The Purkersdorf Sanatorium and the Fusion of Function and Design
Stark white and machine-like from a distance, the Purkersdorf Sanatorium designed by Austrian architect Josef Hoffmann emanates a feeling of sterility. However, the building also exhibits a hint of luxurious charm upon closer observation. As the first major commission for the Wiener Werkstätte company, Josef Hoffmann was determined to introduce his forward looking ideas to the era. Through the sanatorium, Hoffmann successfully demonstrated not only the visual appeals of modern simplicity but also how modernism was appropriately adjusted to enhance the building’s intended purpose.
Having studied under renowned architect Otto Wagner, Josef Hoffmann was familiar with the…show more content… Even the lamps, tables and window designs mirror similar geometric patterns. By doing so, what Hoffmann has created is a harmonious environment that is both practical and visually soothing The sanatorium provided a diverse offering of programs and resources to patients. Their services included hydrotherapy, electrotherapy, special diets, etc. Their facilities included billiard rooms, reading rooms, music rooms, saloons, etc. Patients could access everything they needed to feel comfortable. The effective layout planning of the building contributed to effective therapy practices. Utilities and services were hidden in the basement, social gathering and dining spaces were on the first floor, and living quarters were on the second and third floors. This separation of spaces due to functions created an intuitive organizational structure. The luxury and layout referenced the style of a grand hotel, but included many quality health related benefits. With an array of functional offerings, each room in the sanatorium was designed to best serve the function of the room. For example, the bedrooms intended for tuberculosis patients had the largest windows to allow the greatest amount of sunlight possible.5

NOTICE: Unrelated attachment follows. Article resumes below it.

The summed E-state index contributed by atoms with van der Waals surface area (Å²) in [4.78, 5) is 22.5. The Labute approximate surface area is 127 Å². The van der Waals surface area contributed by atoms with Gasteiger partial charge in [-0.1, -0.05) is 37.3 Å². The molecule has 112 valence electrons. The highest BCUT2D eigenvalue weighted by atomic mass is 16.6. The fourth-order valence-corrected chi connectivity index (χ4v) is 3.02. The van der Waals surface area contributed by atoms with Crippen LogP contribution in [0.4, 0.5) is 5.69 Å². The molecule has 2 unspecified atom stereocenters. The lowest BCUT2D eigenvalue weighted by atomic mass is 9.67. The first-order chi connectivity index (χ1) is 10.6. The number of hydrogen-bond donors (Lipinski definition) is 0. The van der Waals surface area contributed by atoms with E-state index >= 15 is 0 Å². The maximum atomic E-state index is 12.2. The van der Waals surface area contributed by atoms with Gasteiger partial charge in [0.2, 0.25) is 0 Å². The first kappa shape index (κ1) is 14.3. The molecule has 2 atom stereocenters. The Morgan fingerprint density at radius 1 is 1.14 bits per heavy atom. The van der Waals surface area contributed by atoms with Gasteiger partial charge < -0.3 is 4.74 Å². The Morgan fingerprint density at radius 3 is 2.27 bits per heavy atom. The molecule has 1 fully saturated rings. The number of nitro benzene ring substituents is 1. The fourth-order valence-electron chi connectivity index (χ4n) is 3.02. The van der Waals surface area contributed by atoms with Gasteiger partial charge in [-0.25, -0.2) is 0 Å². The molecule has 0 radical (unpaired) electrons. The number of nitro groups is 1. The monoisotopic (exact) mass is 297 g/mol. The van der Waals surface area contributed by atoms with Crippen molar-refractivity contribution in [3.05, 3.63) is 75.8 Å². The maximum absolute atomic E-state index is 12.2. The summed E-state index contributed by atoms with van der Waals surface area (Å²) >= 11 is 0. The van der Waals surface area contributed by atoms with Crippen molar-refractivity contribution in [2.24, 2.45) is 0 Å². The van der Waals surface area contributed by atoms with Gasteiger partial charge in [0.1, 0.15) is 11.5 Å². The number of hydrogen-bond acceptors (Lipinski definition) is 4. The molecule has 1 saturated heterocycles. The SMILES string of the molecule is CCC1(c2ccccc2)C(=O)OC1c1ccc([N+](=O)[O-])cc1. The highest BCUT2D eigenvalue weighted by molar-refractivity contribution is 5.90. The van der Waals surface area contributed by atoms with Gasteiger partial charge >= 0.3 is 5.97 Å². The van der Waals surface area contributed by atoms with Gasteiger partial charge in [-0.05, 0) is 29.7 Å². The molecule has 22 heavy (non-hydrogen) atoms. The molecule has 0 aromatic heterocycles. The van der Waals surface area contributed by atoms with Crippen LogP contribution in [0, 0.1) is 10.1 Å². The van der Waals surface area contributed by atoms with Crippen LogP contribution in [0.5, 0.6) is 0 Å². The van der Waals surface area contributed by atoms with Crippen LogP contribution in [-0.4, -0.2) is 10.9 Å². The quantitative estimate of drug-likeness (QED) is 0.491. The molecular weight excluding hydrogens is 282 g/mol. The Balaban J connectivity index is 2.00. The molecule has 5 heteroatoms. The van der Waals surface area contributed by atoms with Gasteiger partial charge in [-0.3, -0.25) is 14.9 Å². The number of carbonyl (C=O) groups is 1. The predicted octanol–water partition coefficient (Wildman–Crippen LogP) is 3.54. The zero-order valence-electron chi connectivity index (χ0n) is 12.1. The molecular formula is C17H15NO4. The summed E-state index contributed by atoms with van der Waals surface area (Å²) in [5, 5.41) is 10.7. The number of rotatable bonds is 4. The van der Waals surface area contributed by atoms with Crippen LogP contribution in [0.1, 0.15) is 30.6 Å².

Just as functionally focused as the exterior, Hoffmann used the same concept of practicality when designing the interior elements of the Purkersdorf Sanatorium. As a traditionally trained artist, Hoffmann was not just an architect, but innovator in